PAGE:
Reginald Wilkins led us in a meditation on black life and black love and resilience and resistance with his tow pieces, “I Can Breathe” and “It’s Supposed to Be Easy.”

Andre La Mont Wilson’s work is biographical and this year his selections, centered on his parents, Mom and Dad: “Heartache”; “Note in a Pot”; “Sankofa.” Both parents were poets and left him lots of poems when they passed. Andre said that his dad, a ceramicists would send him pots for presents. He says, he would have enjoyed a visit from Dad more until he found the note in the pot. 

Douglas “Katabatzi” Coleman’s work is always excellent; however, this year, his choices: A New Song; Blood Run; and Emancipation” were stunning artistically. He spoke about education in “A New Song.” The pedagogy in the new song youth will sing would “model peace and contentment. . . . Let’s teach the youth a new song, with rhymes and verses that they belong.”

In “Blood Run”, the poet challenges us to value black lives while acknowledging that this world’s values should be rejected. He writes: “Abandon notions of racial superiority/Embrace the common humanity/that we may explore our destiny/Let’s practice reciprocity.”

Karla Brundage’s work was self-reflective. What is public education and who does it serve and fail to serve and who cares when the neediest needs remain unaddressed. Her closing poem – Maafa Crossing was really great! She said she wished she had a rapper for the poem and a brother from the audience volunteered. He was really good too.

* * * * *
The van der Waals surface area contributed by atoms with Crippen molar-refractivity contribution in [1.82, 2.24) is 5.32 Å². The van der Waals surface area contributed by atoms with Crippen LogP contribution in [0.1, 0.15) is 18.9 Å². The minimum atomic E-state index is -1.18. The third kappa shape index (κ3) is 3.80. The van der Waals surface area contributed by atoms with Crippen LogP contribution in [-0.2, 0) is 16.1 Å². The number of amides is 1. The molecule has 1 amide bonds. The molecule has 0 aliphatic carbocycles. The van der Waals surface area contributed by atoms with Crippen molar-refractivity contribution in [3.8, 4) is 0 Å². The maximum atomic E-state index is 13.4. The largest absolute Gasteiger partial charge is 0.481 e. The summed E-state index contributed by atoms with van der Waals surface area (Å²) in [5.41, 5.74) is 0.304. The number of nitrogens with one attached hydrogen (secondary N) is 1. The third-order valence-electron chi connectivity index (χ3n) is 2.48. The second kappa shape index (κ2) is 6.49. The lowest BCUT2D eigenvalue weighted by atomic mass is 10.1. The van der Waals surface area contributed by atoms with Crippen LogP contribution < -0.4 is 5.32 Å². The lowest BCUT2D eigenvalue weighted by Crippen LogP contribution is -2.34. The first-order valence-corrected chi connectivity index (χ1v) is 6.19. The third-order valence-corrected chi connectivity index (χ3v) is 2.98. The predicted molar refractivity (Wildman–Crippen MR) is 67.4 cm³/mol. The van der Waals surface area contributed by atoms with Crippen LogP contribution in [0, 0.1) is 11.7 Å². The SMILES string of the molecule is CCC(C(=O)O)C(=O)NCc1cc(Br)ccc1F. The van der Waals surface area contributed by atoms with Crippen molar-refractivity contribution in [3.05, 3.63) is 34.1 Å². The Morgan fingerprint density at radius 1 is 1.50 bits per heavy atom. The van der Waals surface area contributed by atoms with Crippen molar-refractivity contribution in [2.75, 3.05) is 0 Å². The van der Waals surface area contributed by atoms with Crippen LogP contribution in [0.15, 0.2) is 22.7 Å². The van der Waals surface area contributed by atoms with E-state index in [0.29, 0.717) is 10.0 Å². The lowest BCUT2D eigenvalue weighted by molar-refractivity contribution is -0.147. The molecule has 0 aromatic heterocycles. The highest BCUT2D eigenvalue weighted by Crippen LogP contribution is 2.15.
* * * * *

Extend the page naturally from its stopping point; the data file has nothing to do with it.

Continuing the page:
Jasmin Strange arrived just in time. Her stories about the poetry were almost as interesting as the work. The second poem had a refrain, “I see you,” which reminded me of something important. When we fail to acknowledge each other it contributes to the eerie displacement we see often in allies, doorways, street corners.

Tyrice Deane’s poems interrogated the notion of Post Traumatic Stress Disorder in relationship to black people’s transport to this nation.





Friday, February 03, 2017

Wanda's Picks Radio Show presents: From the Archives Feb. 1, 2017

This is a black arts and culture site. We will be exploring the African Diaspora via the writing, performance, both musical and theatrical (film and stage), as well as the visual arts of Africans in the Diaspora and those influenced by these aesthetic forms of expression. I am interested in the political and social ramifications of art on society, specifically movements supported by these artists and their forebearers. It is my claim that the artists are the true revolutionaries, their work honest and filled with raw unedited passion. They are our true heroes. Ashay!

1. Rhodessa Jones's "The Resurrection of She" (3/28-4/7/2013).

2. Dr. Carmaletta M. Williams, professor of English and African American studies at Johnson County Community College in Overland Park, Kan., author of Langston Hughes in the Classroom: “Do Nothin’ till You Hear from Me” and Of Two Spirits: American Indian and African American Oral Histories and Dr. John Edgar Tidwell, professor of English at the University of Kansas and author of Montage of a Dream: The Art and Life of Langston Hughes, After Winter: The Art and Life of Sterling A. Brown, and Writings of Frank Marshall Davis: A Voice of the Black Press, join us to talk about My Dear Boy, Carrie Hughes's Letters to Langston Hughes 1926-1938 http://news.ku.edu/2014/02/24/project-examines-how-letters-langston-hughes-mother-influenced-his-writings.

3. We close the show with frequent guest Raissa Simpson, choreographer, master teacher and Artistic Director of PUSH Dance Company's premiere of "Point Shipyard," March 29-30, 2014 at MoAD-SF. She is joined by collaborators and performers: Katie Wong and Adriann Ramirez www.pushdance.org

Music: Dwight Tribble's "I've Known Rivers" (based on Langston Hughes's poem by same title); soundscape from PUSH Dance Company's collaboration with the 3rd Street Youth Center & Clinic.